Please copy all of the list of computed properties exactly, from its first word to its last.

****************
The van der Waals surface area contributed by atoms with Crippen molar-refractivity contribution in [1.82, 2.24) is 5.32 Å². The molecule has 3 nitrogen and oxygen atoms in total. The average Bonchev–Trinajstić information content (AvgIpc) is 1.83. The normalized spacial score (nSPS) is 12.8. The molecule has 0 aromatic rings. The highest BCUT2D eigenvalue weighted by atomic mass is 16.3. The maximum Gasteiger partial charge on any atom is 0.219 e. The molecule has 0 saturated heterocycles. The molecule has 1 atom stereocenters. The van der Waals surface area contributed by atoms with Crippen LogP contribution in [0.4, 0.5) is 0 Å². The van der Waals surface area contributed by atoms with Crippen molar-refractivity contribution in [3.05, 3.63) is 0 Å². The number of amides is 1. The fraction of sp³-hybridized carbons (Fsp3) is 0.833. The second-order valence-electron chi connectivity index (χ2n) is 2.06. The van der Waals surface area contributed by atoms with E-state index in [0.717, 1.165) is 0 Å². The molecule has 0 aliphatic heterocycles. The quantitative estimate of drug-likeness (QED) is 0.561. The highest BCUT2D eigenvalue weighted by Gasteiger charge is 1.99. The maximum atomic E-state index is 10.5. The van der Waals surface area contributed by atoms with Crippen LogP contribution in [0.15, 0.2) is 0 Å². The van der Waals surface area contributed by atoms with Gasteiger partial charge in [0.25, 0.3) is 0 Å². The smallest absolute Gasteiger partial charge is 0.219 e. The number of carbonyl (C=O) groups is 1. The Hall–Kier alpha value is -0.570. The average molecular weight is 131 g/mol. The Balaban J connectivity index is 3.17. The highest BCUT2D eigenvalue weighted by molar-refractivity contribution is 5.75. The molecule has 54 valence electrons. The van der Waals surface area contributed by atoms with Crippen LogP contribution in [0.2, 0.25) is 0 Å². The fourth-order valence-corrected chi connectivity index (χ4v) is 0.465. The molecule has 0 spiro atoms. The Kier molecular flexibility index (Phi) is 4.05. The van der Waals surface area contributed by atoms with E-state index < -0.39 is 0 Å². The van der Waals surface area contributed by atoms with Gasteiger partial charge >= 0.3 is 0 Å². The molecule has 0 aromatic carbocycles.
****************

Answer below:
The van der Waals surface area contributed by atoms with Crippen molar-refractivity contribution in [1.82, 2.24) is 5.32 Å². The molecule has 3 nitrogen and oxygen atoms in total. The average Bonchev–Trinajstić information content (AvgIpc) is 1.83. The normalized spacial score (nSPS) is 12.8. The molecule has 0 aromatic rings. The highest BCUT2D eigenvalue weighted by atomic mass is 16.3. The maximum Gasteiger partial charge on any atom is 0.219 e. The molecule has 0 saturated heterocycles. The molecule has 1 atom stereocenters. The van der Waals surface area contributed by atoms with Crippen LogP contribution in [0.4, 0.5) is 0 Å². The van der Waals surface area contributed by atoms with Crippen molar-refractivity contribution in [3.05, 3.63) is 0 Å². The number of amides is 1. The fraction of sp³-hybridized carbons (Fsp3) is 0.833. The second-order valence-electron chi connectivity index (χ2n) is 2.06. The van der Waals surface area contributed by atoms with E-state index in [0.717, 1.165) is 0 Å². The molecule has 0 aliphatic heterocycles. The quantitative estimate of drug-likeness (QED) is 0.561. The highest BCUT2D eigenvalue weighted by Gasteiger charge is 1.99. The maximum atomic E-state index is 10.5. The van der Waals surface area contributed by atoms with Crippen LogP contribution in [0.15, 0.2) is 0 Å². The van der Waals surface area contributed by atoms with Gasteiger partial charge in [0.25, 0.3) is 0 Å². The smallest absolute Gasteiger partial charge is 0.219 e. The number of carbonyl (C=O) groups is 1. The Hall–Kier alpha value is -0.570. The average molecular weight is 131 g/mol. The Balaban J connectivity index is 3.17. The highest BCUT2D eigenvalue weighted by molar-refractivity contribution is 5.75. The molecule has 54 valence electrons. The van der Waals surface area contributed by atoms with Crippen LogP contribution in [0.2, 0.25) is 0 Å². The fourth-order valence-corrected chi connectivity index (χ4v) is 0.465. The molecule has 0 spiro atoms. The Kier molecular flexibility index (Phi) is 4.05. The van der Waals surface area contributed by atoms with E-state index < -0.39 is 0 Å². The van der Waals surface area contributed by atoms with Gasteiger partial charge >= 0.3 is 0 Å². The molecule has 0 aromatic carbocycles.